What is a Short Sale?

I get asked this question very often -- what is a short sale?  It is easy to answer by sending someone a link to a website or several websites that explain a short sale.  Here is how the Columbus Board of Realtors explains it: 

"The term "Short Sale" is used in the real estate business to describe a situation where there is more debt owing against a property than the current market value of the property, and where the seller is unwilling or unable to bring sufficient liquid assets to the closing to cure all deficiencies. In other words, the Seller can't sell the property unless the third parties, or "Creditor(s)," agree to accept a payment that is less or "short" of the amounts actually owed to the Creditor(s). The Creditor(s) are usually mortgage lenders, mortgage insurers, bankruptcy trustees, and federal, state and local taxing authorities such as the IRS or State Tax Commission."

What does that mean?  A short sale means the seller's lender is accepting a less than the seller owes on the mortgage in order to release an existing mortgage. The seller may have stopped making payments or they may just be underwater - owe more than the house is worth.  Just because a property is listed with short sale terms does not mean the lender will accept your offer, even if the seller accepts it.  

The process is that you make an offer, the seller accepts it, the seller's agent sends the offer to the lender along with the seller's hardship package (the seller has to prove hardship), and then we wait for the bank to process the package and the offer.

Depending on the lender's back-log of foreclosures and how much paperwork the seller has already submitted, it could take anywhere from two weeks to six months (or more) to get a response on an offer from a lender. In addition, if two lenders are involved because there are two loans secured to the property, it could take longer to satisfy the demands of the second lender.

If a mortgage company agrees to a short sale, they ask buyers to purchase the home in its present condition - as is. Lenders typically will refuse to pay for:

•·         Suggested repairs disclosed on a home inspection.
•·         Pest inspections or work necessary to issue a clear pest report.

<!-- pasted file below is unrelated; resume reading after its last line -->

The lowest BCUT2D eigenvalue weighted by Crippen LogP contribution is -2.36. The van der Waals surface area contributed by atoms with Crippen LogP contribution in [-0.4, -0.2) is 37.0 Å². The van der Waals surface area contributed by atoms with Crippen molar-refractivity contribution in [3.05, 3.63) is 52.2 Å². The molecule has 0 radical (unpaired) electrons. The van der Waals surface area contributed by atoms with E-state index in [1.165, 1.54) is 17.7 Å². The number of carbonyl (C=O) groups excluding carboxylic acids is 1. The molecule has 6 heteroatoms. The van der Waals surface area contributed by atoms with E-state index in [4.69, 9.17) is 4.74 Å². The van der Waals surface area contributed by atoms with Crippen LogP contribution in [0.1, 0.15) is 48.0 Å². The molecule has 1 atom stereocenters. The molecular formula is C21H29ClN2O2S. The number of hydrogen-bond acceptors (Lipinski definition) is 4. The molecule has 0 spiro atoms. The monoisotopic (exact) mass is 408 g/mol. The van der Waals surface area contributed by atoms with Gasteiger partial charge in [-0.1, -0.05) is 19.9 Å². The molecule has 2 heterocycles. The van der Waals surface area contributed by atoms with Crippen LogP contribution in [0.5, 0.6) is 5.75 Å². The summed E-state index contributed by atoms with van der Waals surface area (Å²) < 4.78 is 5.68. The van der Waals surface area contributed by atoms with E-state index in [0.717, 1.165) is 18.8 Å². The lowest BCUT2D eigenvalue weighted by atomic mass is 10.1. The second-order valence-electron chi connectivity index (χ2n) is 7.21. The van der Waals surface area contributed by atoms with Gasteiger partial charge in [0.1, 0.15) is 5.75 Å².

•·         Roof certifications or roof repairs.
•·         Home protection plans for the buyer.
•·         Deferred maintenance.

Some lenders reserve the right to renegotiate the terms of the short sale at the last minute. If the market changes, new laws pass or new information crosses the lender's desk, the lender can attempt to change the terms of the contract. Lenders generally have lawyers at their disposal, and ordinary buyers do not.

The short sale process, from submission to short sale approval, is generally as follows:

•·         Submission of offer and complete short sale package from the seller.
•·         Bank acknowledges receipt -- 10 to 30 days.
•·         Bank orders a BPO or appraisal -- 30 to 60 days.
•·         File is reviewed -- 30 to 60 days.
•·         Negotiator is assigned -- 30 to 60 days.
•·         Level II negotiator may be assigned -- 30 to 90 days.
•·         File is approved or rejected -- 60 to 120 days.

If you're running past 120 days, it's possible that the listing agent or a third-party negotiator is not on the ball and is lax about calling the bank. Calling the bank means waiting on hold anywhere from 10 minutes to an hour or longer.

Or, a lengthy short sale period can also mean the bank has internal problems, not enough staff or has lost the file a few times, prompting the listing agent to resend the package over and over

This is the short version of what a short sale is.  They can go smoothly or they can be a nightmare.  If you are patient and don't mind waiting up to 6 months for an answer from the bank, you might get a good deal.  But other things can happen while you are waiting - the house can be vandalized, the seller might have a 2nd lien on the house that the mortgage company doesn't know about, the bank/lender can, after you've waited several months, counter offer with a higher price (I've had that happen to one of my buyers); if the house is not winterized, the pipes can freeze.  About 10% of short sales do end up closing, and the other 90% stay in limbo long enough to go into foreclosure.  A lot depends on the listing agent, the bank, the negotiator and the seller and how quickly they all move toward the goal of selling the house.

I hope this helps explain what a short sale is.  There is a ton of information on the internet about short sales, but these are the basics.

If you want more information or specifics, contact Roberta Kayne, homes@RobertaKayne.com or www.FindColumbusHomes.com

 

 

Are you looking to buy or sell a home in the Columbus area?  Call or email me, and I'll be happy to help!  

 

Roberta Kayne, Realtor & Photographer - All Rights Reserved
Specializing in First Time Buyers and Relocation Buyers
Central Ohio - Columbus - Dublin
Certified Residential Specialist (CRS)
Accredited Buyer Representative (ABR)
Short Sale & Foreclosure Resource (SFR)
Residential Relocation Specialist (RRS)
Re/Max Affiliates, 614-537-4564
Dublin, Ohio
homes@RobertaKayne.com
www.FindColumbusHomes.com
www.KaynePhotography.com

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Comment balloon 0 commentsRoberta Kayne • January 01 2011 05:41PM
What is a Short Sale?
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I get asked this question very often -- what is a short sale? It is easy to answer by sending someone a link to a website or several websites that explain a short sale. Here is how the Columbus Board of Realtors explains it: "The term.. more